out of 4
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The Man in the Iron Mask
Review by Mark Fleming
3 stars out of 4
Like their 70's counterparts realized by Michael York, Frank Finlay,
Richard Chamberlain and Oliver Reed, these Musketeers are similarly
incarnated as a quartet of gallant, swaggering swashbucklers, constantly
banging-on about honour and codes of conduct. (Paradoxically, they also
tend to ignore rules.)
In this loose adaptation of another of Dumas' tales, the musketeers have
been disbanded. Gabriel Byrne is bodyguard to King Louis XIV (Leonardo
Di Caprio), a spoilt brat. The titular masked man is, in fact, Louis's
twin Phillipe, condemned to a dungeon by the likelihood of bloody civil
war were his true identity ever discovered.
Director Randall Wallace spares no expense in painting a meticulous
portrait of court life at a time when an aristocratic minority enjoyed
lavish opulence, while Parisians starved.
The four main players seize the opportunity to portray the brave but flawed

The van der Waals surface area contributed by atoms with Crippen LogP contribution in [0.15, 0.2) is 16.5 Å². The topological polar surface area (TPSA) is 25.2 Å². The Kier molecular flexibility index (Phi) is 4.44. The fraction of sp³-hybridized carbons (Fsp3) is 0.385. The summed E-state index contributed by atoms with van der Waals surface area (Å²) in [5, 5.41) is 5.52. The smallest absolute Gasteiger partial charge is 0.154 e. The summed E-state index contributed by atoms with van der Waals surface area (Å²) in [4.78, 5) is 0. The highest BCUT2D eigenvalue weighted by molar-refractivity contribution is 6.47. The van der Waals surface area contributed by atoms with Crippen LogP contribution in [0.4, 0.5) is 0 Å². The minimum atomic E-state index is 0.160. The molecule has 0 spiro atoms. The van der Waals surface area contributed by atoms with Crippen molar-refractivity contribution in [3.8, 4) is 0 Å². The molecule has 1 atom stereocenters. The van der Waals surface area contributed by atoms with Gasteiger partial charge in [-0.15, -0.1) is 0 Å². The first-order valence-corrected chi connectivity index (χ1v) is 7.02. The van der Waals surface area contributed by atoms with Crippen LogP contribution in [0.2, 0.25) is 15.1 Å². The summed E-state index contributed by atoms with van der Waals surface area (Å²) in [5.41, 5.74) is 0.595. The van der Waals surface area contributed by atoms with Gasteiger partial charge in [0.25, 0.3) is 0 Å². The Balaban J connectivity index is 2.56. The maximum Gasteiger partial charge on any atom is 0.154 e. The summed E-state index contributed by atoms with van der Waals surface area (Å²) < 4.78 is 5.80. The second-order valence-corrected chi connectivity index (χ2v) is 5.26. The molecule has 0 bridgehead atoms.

heroes who decide they must topple the corrupt despot. The twist here is
that D'Artagnan initially refuses to join their quest, seeing his loyalty
to his King as over-riding.
This creates an internal conflict never seen in Musketeer movies. But,
as the story unfolds through some spirited adventures, D'Artagnan has
reasons of his own for worrying about the identity of the rightful heir.
The main players give sound performances, and Depardiu's hard-drinking,
hard-farting, womanizing Porthos harks back to the bawdy irreverence of
those early 70's versions.
In his first outing after the spectacular success of 'Titanic,' Di Caprio
relishes playing the King as a heartless, narcissistic tyrant. As Phillippe,
he is the polar opposite: hesitant, diffident.
The plot hems the Musketeers into corners on many occasions, yet they still
come out on top. The swordfights are excellent, physical affairs; far
more satisfying than Basil Rathbone daintily flicking his epee at
A rollicking adventure set against magnificent backdrops and carried by its
four main players performing just the right side of ham.
Copyright © 2001 Mark Fleming
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